Here’s news that probably won’t shock you: sex is at the top of our unconscious minds. And, when marketers ask us, we won’t come close to admitting it.

A fascinating new study by Young & Rubicam provides insights into what we say vs. what we really think. The firm, in conjunction with Adelphi University psychologist Joel Weinberger, used implicit association testing to compare what consumers in the U.S., China, and Brazil said was important to them to what was subconsciously important. (To learn more about this kind of test and even take some yourself, check out Harvard’s Project Implicit.)

Sex and the Global Brain

Perhaps not surprisingly, although “sexual satisfaction” was rated at #14 out of 16 total categories by consumers in the three global markets, it emerged as #1 in the unconscious testing. Geoffrey Miller, a prof. specializing in evolutionary psychology and author of Spent: Sex, Evolution, and Consumer Behavior, probably has a big smile on his face when he sees these results. They certainly seem to bear out his thesis that a huge amount of our behavior is driven by “mating” instincts, even though most of our activities have little to do with actual sex.

“Wealth,” another category people might be inclined to express disinterest in when asked, shot from #16 to #5.

Americans: Not So Helpful?


In the US, “maintaining security” edged out sex for the top spot. “Helpfulness,” meanwhile took the biggest dive in the survey. Although US consumers ranked it #1 when asked, it slid to the very bottom, #16, in the non-conscious rankings. Surprisingly, Chinese consumers consciously rated helpfulness lower, #9, but it rose to #3 when measured unconsciously.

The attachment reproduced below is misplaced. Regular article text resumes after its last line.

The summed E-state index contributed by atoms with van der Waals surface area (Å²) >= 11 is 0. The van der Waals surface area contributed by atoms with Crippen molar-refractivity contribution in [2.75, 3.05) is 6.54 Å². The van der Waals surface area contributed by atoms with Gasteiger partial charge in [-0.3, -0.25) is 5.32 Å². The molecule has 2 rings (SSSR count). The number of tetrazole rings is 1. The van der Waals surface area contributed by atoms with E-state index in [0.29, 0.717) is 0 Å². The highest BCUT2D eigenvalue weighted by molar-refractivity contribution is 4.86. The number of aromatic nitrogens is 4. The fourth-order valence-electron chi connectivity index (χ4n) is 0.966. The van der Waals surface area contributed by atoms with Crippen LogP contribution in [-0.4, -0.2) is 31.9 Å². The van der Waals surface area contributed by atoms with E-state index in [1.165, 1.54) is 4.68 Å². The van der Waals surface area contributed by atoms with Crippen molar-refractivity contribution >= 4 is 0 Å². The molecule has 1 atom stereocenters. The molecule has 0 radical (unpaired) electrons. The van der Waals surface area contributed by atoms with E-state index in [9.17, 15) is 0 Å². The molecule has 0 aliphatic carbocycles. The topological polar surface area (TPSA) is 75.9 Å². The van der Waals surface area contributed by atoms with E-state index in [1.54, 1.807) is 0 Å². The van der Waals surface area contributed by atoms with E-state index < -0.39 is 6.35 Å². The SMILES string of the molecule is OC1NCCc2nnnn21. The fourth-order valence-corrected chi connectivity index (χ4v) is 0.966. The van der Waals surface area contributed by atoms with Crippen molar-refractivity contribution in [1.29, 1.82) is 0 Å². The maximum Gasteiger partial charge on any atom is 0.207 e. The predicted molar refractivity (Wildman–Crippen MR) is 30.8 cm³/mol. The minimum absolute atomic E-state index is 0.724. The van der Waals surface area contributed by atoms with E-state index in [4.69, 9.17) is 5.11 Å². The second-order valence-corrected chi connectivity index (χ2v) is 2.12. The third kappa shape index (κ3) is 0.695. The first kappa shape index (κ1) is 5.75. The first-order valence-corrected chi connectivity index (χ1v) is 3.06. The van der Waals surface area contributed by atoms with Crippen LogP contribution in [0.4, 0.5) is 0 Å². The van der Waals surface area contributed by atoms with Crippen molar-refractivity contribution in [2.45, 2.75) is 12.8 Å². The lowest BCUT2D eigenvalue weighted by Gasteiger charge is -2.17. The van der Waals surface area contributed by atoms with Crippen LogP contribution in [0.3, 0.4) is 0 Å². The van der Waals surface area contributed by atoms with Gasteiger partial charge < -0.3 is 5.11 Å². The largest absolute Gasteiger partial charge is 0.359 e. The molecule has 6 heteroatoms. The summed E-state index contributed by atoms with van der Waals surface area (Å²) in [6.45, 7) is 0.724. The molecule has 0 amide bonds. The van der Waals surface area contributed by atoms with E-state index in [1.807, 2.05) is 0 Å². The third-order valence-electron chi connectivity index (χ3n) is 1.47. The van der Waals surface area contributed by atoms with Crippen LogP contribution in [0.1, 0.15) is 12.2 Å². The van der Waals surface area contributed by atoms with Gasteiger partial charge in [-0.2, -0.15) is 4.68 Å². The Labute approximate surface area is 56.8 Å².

Two Big Implications for Marketers

The first takeaway from this study is no surprise to Neuromarketing readers: as I state in nearly every speech I give, people can’t, or won’t, accurately answer surveys if the questions go beyond the simplest factual topics.

Relying on asking people what they think is important in their lives, or about your product, is practically guaranteed to produce bogus results. (For more on this, see my Forbes post Why So Much Market Research Sucks.)

The second takeaway is that if you believe the non-conscious testing results are accurate and meaningful in identifying the subconscious values of consumers, you should consider incorporating one or more of the important elements in your marketing campaigns. While lots of marketers have figured out that sex is a potent sales tool (even if consumers feign disinterest), the emergence of “security” as a top concern for US consumers might be relevant for some product categories. Similarly, “tradition” emerged as the #1 non-conscious interest in Brazil, even though it was consciously ranked at #12. Brands and products that appeal to a sense of history or custom might prove unexpectedly effective in that market.

This study may not be the definitive word on the unconscious motivation of global consumers, but it certainly shows why marketers are interested in using neuromarketing tools to find out what’s really on consumer minds.

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